Gymnasts compete in multiple events demonstrating different skills. Dancers usually train in more than one form of dance. Decathletes and pentathletes train in different events utilizing different skills.

    Warriors in Japan and and Europe trained in different weapons, not just one.

    If a person trains kicks, strikes, throws, falls and few weapons, even within a defined Art, THAT is cross-training!

  10. #10
    Join Date
    Mar 2005
    Location
    Shell Beach, CA, USA
    Posts
    6,664
    Blog Entries
    16
    Quote Originally Posted by Vajramusti View Post
    Why do you comment on wing chun in a general forum?
    Because I like to hear opinions not only from WC guys but also from non-WC guys.
    http://johnswang.com

    More opinion -> more argument
    Less opinion -> less argument
    No opinion -> no argument

  11. #11
    Join Date
    Dec 1969
    Location
    CA, USA
    Posts
    4,885
    Cross-training IS traditional. All the true systems of MA we have today are a result of cross-training and the resulting evolution. Even if there were practitioners in the past who couldn't cross-train for whatever reasons (inability to be accepted for it, unavailability in their locale, or other difficulties), they would have if they could have. Most of the old CMA teachers I knew about knew at least two different systems.

    I do feel it's good to develop a solid base in one art first. And there's nothing wrong with specializing in a favorite, or base art. For example, my base art for the past 21 years has been CLF, but all the MA experiences I gained prior to that and after are still with me and colors the way I do things.

    Cross-training doesn't necessarily mean having to study 20 different arts, but rather experiencing through sparring exchanges, etc., and joining certain schools to train in. It may not be necessary for someone training a MA strictly for recreation, but if you want to be able to deal with different types of situations/opponents/styles of fighting (or at least have some idea), cross-training is an absolute necessity.
    Last edited by Jimbo; 06-30-2014 at 11:40 AM.

  12. #12

    Question Combat or sport

    WC is meant for "real" fighting and not for sport, yes?

    If you were training for only one sport it would seem that sticking exclusively to one training from a master would help to excel in that sport, using those rules.

    But combat really has no rules. So if you wanted to be a good combatant wouldn't cross training be the best way? Go to the best spear man, sword man, knife fighter, thrower, striker, hurdler, climber and learn what each views as essential. For combat isn't it better to develop a broader set of answers even if not the most advanced moves? Learn basics, learn them well.

    That seems to be the tactic of most military and police outfits. And if a guy shows real potential in a specific area then push him to compete in that area.

    If the art is Martial, isn't it important to try your self against other arts even before you are a master so you can improve before you cant afford to loose to another discipline?
    --—••—--•--—••—–-
    Its only a problem if there is a solution
    ⚓️

  13. #13
    Join Date
    Dec 1969
    Location
    Canada!
    Posts
    23,101
    You need conditioning.

    You need stamina.

    You need strength.

    You need speed.

    None of these are trained in the same manner. There is no single way to cover all these and I don't care what that insanity guy says.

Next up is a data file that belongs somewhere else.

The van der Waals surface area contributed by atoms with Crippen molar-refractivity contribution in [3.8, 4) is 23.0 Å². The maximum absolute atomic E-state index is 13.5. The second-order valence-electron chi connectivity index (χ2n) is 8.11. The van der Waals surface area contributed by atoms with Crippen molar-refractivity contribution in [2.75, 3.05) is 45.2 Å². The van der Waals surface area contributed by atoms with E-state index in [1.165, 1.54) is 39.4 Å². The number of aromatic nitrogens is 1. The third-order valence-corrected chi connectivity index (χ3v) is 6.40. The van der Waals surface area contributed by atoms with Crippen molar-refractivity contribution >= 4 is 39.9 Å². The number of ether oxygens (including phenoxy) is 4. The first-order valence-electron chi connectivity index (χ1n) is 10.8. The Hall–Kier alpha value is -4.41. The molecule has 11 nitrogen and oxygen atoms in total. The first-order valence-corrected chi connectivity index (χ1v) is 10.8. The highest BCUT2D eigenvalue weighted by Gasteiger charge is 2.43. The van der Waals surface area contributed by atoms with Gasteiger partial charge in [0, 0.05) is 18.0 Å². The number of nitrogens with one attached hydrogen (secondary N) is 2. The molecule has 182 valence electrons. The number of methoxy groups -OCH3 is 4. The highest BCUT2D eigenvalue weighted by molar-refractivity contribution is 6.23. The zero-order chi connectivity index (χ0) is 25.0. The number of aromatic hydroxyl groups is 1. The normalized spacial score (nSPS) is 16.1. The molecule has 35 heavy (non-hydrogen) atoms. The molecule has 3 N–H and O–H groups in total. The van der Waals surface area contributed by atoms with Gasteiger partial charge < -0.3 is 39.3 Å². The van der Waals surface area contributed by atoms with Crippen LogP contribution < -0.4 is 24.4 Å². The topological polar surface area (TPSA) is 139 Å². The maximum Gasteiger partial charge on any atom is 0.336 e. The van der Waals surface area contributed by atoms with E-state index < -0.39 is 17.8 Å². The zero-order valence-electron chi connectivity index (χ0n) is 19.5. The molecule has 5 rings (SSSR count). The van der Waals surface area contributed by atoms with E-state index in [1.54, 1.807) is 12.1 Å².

Kung Fu is good for you.

  14. #14
    Quote Originally Posted by Pipefighter View Post
    WC is meant for "real" fighting and not for sport, yes?

    If you were training for only one sport it would seem that sticking exclusively to one training from a master would help to excel in that sport, using those rules.
    Even within that context, most high level athletes have trained under a succession of qualified people. Olympic wrestlers more than likely trained under one coach in high school, different coaches in college, etc. Same with most sports.

    For some reason, despite the history of kung fu repeatedly saying otherwise, some people seem to think that having to go outside of one teacher is a weakness of the practitioner and the teacher, instead of recognizing good kung fu and learning it.

  15. #15
    Join Date
    Dec 1969
    Location
    Tampa, FL
    Posts
    2,230

    Kiss

    Keep It Simple Stupid.

    You need to train and keep things to the most minimal yet maximizes potential in application.

    Why do Kung Fu people tell you that you need 10 years to learn something that others are teaching in 1?

    Ive given up on the BS Takes 10years Kung Fu movement and started to train much more realistically.

    All for use and nothing for show.

    You need to train how to strike, kick, throw, & grapple. If need be, go learn from others. I agree with many others here that there is nothing wrong with learning from multiple teachers. Look at Master Chang from Shuai Jiao. He spent years learning from different teachers who were experts in different aspects of Shuai Jiao, let alone being cross trained in other systems.

    If you do not train in what you lack, someone who does is going to get you.

    I do not care who tells you that you only need one of the above mentioned skills or half of them.

    If you lack one of these areas, someone who does not will get you.

    Hence the Masters of old trained in Da Ti Shuai Na. And sought out people who could help them.

    We need to examine our training and update it.

    The more you bleed, sweat and cry in the training hall, the less you will bleed, sweat and cry on the battle field.
    Last edited by Dale Dugas; 07-01-2014 at 06:58 AM.
    Mouth Boxers have not the testicular nor the spinal fortitude to be known.
    Hence they hide rather than be known as adults.

Posting Permissions

  • You may not post new threads
  • You may not post replies
  • You may not post attachments
  • You may not edit your posts
  •